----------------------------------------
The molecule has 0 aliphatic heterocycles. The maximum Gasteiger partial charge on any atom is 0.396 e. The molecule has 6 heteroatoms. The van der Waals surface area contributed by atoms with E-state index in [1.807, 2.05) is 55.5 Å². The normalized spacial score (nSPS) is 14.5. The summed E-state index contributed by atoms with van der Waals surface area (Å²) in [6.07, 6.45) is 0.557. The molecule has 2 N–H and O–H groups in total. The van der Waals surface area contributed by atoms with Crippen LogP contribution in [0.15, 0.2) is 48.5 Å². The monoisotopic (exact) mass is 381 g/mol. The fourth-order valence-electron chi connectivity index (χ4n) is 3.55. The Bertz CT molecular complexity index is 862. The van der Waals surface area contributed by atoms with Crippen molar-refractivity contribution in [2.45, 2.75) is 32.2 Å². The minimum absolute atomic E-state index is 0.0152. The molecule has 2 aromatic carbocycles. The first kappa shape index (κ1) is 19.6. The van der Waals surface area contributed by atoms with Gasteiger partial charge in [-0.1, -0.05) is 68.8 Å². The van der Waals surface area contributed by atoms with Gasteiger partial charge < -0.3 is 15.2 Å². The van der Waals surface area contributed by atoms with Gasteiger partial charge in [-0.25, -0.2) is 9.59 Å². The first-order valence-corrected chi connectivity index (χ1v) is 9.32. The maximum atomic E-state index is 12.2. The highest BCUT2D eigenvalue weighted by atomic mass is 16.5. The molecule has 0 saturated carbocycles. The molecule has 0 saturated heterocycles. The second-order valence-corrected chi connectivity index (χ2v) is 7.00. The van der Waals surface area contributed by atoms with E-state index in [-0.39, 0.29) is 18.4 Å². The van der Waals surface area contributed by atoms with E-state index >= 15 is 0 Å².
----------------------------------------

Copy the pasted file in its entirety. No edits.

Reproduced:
The molecule has 0 aliphatic heterocycles. The maximum Gasteiger partial charge on any atom is 0.396 e. The molecule has 6 heteroatoms. The van der Waals surface area contributed by atoms with E-state index in [1.807, 2.05) is 55.5 Å². The normalized spacial score (nSPS) is 14.5. The summed E-state index contributed by atoms with van der Waals surface area (Å²) in [6.07, 6.45) is 0.557. The molecule has 2 N–H and O–H groups in total. The van der Waals surface area contributed by atoms with Crippen LogP contribution in [0.15, 0.2) is 48.5 Å². The monoisotopic (exact) mass is 381 g/mol. The fourth-order valence-electron chi connectivity index (χ4n) is 3.55. The Bertz CT molecular complexity index is 862. The van der Waals surface area contributed by atoms with Crippen molar-refractivity contribution in [2.45, 2.75) is 32.2 Å². The minimum absolute atomic E-state index is 0.0152. The molecule has 2 aromatic carbocycles. The first kappa shape index (κ1) is 19.6. The van der Waals surface area contributed by atoms with Gasteiger partial charge in [-0.1, -0.05) is 68.8 Å². The van der Waals surface area contributed by atoms with Gasteiger partial charge < -0.3 is 15.2 Å². The van der Waals surface area contributed by atoms with Gasteiger partial charge in [-0.25, -0.2) is 9.59 Å². The first-order valence-corrected chi connectivity index (χ1v) is 9.32. The maximum atomic E-state index is 12.2. The highest BCUT2D eigenvalue weighted by atomic mass is 16.5. The molecule has 0 saturated carbocycles. The molecule has 0 saturated heterocycles. The second-order valence-corrected chi connectivity index (χ2v) is 7.00. The van der Waals surface area contributed by atoms with E-state index in [-0.39, 0.29) is 18.4 Å². The van der Waals surface area contributed by atoms with E-state index >= 15 is 0 Å².